I don’t idealize him the way some people do when someone dies, though.  I remember the worst parts about him.  But I don’t feel like I’d be remembering him if I did otherwise.  It would feel like an insult to his memory to turn him into an image of something he never was.

But I also don’t feel the horrible feelings most people expect with grief, for the most part.  I feel like he is still in my life, just not present.  His things remind me of who he was, and his influences and actions ensure he’s still around in everything I do.  I still have an ongoing relationship with him.  Most of the time I remember him with joy.

Bottom line is, I love my father.  And maybe sometimes overzealous kittens make you put things in perspective.  Remembering my father is not confined to one part of the house, it is integrated into my life.  Memorial shrines are a good thing, don’t get me wrong, but having them disrupted can make you think.

 

Posted in cats, death

Death can’t erase Nikki from the world.

Nikki in a kittyloaf position staring straight at the camera.
Nikki in a kittyloaf position staring straight at the camera.

Once you have existed, nothing can erase you from existence.

I’ve been thinking about Nikki.  Nikki is always in existence because she can’t be removed once she is there.  She may not be here, in this place, this time, where we can see her.

But she is here when she was kitty larva.

And she is here when she was a kitten exploring the world and forming her personality.

And she is here as she went into that gangly-legged elongated kitten phase.

And she is here as she became an adult cat, just barely.

And she is here as she matured into a real adult cat, and then matured further.

And she is here as she became middle–aged, for a cat.

And she is here as she got old.

And every single one of those things is part of her existence.

She is there sick and she is there healthy.

She is there in every mood she’s ever been in, everything she’s ever done.

It’s all indelibly marked onto the pieces of existence she was around for.

And somewhere in some other time those things always exist.

They can’t unexist.

And that’s besides all the people who cared about her, the people she cared about, the dog she fought with even over Skype, the trio of formerly-feral-kittens she grudgingly accepted and then loved and protected, the houses she protected, the Cat Things she got up to on her own that humans can’t possibly know about that had immense value to the world.

All of these things still exist because things don’t unexist just because time rolls on.

And now, she is buried just under the roots of a tree, and will physically go on to nourish all the things underground that will decompose her, and I think that’s beautiful.

And the less tangible aspects of who she was, that fiercely independent, stubborn, protective, dutiful on  her own terms, hard-to-sum-up personality she had, will go on in other ways just like she’s nourishing the plants and bacteria and fungus in the ground.  All those things get distilled into a particular expression of love that goes on to affect the world.  (This is not as separate from decomposition as it seems.  I’m working with the English language here.)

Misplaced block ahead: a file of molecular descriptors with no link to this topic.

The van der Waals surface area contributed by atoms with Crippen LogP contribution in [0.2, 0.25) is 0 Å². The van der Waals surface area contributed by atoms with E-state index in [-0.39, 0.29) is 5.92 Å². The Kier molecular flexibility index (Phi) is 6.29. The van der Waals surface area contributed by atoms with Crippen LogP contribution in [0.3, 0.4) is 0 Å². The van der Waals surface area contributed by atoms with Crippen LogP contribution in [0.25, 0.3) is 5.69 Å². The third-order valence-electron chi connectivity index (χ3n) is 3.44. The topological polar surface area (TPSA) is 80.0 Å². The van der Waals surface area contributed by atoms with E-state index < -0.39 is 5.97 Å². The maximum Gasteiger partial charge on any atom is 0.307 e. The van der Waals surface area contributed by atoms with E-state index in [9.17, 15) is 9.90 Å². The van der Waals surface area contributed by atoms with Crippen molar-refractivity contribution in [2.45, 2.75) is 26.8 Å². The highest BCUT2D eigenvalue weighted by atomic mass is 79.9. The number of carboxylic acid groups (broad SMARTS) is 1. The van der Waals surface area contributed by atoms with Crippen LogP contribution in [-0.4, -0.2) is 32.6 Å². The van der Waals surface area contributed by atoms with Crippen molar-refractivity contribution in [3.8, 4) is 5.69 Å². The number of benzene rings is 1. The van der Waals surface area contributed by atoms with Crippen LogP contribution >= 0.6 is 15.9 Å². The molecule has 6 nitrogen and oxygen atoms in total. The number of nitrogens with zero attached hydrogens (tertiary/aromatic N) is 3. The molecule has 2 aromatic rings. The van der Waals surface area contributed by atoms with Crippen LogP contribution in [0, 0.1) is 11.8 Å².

don’t just want to remember her when she was ‘in the prime of her life’ or something.  Everyone always wants to do that for some reason.  I want to remember her at every phase of her life.  I want to remember her when she was dying just as much as I want to remember her before that.  And I want to remember her during the long phase of chronic health problems that went on years before her death.  Like most people, she wasn’t always healthy, and pretending that part of her life didn’t happen doesn’t work for me.  She’s everything she ever was at every stage of her life, not just one piece of it.

I have my own ideas about what goes on (or not) after death, but they’re only ideas, and that’s all any of us can have.  I think people can forget how individual and powerful and not-to-be-fucked-with-sacred and important each person’s death is.  Death makes life possible, is impossible to separate from life, and is not the enemy.  But life matters.

And… most of what I’m talking about here, doesn’t require any particular set of beliefs about what happens after death.  Just that if you take time a certain way, the way we exist now is marked upon existence forever, both in right now and in the ripple effects we cause, which never go away.

So Nikki is gone, to us, right now, and that is cause for grief at the separation.

But all through her life, every moment of her life, is still there in the time Nikki was in when she was alive.  And everything and everyone she affected is still being affected.  And in those ways she can’t be un-existed just because she’s dead.

I’ve been meaning to write a series of posts about how I think about death.  Which is extremely complicated in some ways.  But this is how I feel when someone I know dies.  And this is how I feel about Nikki right now.

Posted in cats, death, poetry

R.I.P. Nikki

Nikki, a Siamese cat, looking watchful from a tree branch.
Nikki, a Siamese cat, looking watchful from a tree branch.